In relation to the ongoing discussion of Warmblood Fragile Syndrome (WFFS), there has been a reaction from two of the oldest breeding associations in Germany. The Westphalian Studbook and the two Oldenburg associations recommend mare owners and stallion breeders to do a genetic test. The results should be published and announced to the breeding associations.
On the homepage of the Westphalian Studbook two texts have been published. In the first post the associations share their position on the genetic deficiency of WFFS. They are concerned about the pathology and heredity and are also focused on the attitude of the horse breeding associations regarding this matter. Most of the German and European Warmblood breeding associations suggest not making decisions too quickly. The first set of tests done on KWPNs had results of 10 stallions being carriers of WFFS from 250 tested diagnosed stallions.
However, some European warmblood breeding associations also have taken more serious measures. The mutual objective of the breeders, stud owners and breeding associations needs to be the prevention of the pairing of WFFS-carrier animals, since there is a 25 percent chance that a foal is born with the risk of the genetic deficiency. Other than that this prevention also needs to be done, because pairing done deliberately of two WFFS carriers would be the concern of animal protection.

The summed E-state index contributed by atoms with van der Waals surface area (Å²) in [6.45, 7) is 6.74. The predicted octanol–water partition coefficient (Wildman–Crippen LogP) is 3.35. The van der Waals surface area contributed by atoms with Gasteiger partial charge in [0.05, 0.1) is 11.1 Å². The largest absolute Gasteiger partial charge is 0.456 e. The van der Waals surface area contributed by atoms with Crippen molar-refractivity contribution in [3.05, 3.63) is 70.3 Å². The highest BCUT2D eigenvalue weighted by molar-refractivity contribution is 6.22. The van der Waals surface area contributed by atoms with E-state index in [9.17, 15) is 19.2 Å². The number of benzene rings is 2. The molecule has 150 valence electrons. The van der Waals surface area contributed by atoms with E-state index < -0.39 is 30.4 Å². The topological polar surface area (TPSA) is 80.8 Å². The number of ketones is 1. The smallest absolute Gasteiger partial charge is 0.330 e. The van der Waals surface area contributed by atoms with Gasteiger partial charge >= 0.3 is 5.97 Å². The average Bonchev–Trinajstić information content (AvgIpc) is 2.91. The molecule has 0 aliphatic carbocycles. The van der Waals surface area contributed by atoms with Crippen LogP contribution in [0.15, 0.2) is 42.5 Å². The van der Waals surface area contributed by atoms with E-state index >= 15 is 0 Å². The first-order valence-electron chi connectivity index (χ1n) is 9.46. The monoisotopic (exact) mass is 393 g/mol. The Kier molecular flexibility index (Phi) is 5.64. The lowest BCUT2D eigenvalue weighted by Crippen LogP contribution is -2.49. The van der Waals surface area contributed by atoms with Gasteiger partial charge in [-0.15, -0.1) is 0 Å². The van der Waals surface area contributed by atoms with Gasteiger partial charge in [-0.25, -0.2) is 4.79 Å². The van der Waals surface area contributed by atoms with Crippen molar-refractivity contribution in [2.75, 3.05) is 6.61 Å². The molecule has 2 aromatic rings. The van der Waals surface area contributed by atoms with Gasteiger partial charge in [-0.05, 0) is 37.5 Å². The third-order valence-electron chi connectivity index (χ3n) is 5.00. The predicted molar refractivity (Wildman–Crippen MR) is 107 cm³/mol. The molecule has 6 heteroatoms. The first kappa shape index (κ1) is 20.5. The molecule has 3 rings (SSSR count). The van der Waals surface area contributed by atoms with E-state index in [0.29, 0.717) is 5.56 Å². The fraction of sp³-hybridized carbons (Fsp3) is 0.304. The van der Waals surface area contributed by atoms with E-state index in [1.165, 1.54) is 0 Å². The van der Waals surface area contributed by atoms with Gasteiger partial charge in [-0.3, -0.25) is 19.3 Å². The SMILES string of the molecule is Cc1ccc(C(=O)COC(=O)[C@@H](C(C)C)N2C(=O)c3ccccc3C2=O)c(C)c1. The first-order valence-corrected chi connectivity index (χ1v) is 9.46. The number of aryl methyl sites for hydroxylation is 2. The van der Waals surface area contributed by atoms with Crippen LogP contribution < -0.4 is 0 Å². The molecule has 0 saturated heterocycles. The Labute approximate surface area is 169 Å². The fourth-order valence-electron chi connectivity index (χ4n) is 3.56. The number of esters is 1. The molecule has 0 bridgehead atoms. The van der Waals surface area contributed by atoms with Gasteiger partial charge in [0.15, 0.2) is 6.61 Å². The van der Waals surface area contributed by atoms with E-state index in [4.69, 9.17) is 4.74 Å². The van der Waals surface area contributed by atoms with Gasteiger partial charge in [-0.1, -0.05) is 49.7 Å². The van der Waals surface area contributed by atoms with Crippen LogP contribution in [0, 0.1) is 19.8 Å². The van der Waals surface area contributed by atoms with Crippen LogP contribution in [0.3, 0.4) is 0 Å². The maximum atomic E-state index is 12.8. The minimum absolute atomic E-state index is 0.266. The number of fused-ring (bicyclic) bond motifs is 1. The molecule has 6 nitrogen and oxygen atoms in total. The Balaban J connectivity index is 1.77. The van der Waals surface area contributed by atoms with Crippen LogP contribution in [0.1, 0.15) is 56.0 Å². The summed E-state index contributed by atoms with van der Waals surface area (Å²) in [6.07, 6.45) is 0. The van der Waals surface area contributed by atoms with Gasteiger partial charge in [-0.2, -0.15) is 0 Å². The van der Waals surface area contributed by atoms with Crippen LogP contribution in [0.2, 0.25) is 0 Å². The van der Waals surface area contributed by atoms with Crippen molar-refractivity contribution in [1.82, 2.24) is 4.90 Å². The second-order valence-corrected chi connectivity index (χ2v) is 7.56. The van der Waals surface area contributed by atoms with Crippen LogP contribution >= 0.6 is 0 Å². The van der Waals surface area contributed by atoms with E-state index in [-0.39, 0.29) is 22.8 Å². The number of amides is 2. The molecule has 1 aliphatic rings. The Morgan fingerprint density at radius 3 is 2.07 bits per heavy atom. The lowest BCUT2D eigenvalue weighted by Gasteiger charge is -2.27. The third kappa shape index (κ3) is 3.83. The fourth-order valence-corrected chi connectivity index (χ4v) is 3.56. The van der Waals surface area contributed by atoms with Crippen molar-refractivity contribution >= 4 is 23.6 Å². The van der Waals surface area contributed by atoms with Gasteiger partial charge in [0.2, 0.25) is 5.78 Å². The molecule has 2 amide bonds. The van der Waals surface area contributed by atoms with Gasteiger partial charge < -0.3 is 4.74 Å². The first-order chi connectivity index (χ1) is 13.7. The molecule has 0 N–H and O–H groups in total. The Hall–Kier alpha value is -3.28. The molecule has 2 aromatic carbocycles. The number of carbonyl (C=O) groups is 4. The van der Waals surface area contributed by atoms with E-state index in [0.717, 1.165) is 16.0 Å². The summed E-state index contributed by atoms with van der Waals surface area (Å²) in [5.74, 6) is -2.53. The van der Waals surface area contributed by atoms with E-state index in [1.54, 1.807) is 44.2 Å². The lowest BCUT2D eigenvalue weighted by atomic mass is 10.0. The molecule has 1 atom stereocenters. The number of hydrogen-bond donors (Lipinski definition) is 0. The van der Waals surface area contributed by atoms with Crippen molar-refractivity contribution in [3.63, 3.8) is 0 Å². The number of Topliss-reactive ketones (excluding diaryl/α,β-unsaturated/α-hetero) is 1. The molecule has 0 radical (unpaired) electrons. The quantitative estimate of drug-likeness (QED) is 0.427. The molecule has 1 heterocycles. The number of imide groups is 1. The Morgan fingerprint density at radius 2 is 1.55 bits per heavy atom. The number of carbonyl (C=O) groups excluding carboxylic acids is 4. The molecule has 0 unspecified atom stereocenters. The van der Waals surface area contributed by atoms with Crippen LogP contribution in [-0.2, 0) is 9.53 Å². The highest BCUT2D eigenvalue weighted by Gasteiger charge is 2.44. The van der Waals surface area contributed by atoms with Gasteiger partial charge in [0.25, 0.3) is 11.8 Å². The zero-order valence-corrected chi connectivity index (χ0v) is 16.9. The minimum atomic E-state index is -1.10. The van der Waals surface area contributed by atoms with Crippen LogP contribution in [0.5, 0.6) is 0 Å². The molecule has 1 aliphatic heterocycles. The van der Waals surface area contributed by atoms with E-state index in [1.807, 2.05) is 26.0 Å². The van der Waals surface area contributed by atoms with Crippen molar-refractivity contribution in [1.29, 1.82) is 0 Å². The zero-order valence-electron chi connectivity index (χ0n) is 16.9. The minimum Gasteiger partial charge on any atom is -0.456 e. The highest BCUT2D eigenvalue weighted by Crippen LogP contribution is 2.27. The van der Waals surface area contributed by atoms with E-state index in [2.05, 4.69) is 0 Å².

To know more about the genetic illness WFFS, there is a study going on in Germany in which all warmblood breeding associations are participating. The study mainly examines how wide spread WFFS has become in the population. Other than that the study will also find out how wide other genetic deficiencies are spread.
Recommendations for breeders
In Sweden, in the Anglo-European Studbook, the testing of stallions has become mandatory. In the announcement of the Westphalian Studbook and the Oldenburg Association it is stated that recommendations to test breeding animals for WFFS are handed out. Soon it might also be a compulsory matter for the breeding associations. The breeding associations will then play the roles of publishers of the results.
In another part of the recommendation it is emphasized that breeders also need to test their mares for safety measures. However, stud owners are also asked to do so. The stallions need to be tested and the results have to be published. Westphalia and Oldenburg also address the possibility of a WFFS-test to be done as a basis for being listed in the Studbook I and subsequently also as a basis for licensing. However, a breeding exclusion cannot be automatically expected. The recommendations have been sent once again in written form to all stud owners. This writing has also been published on the website of the breeding association.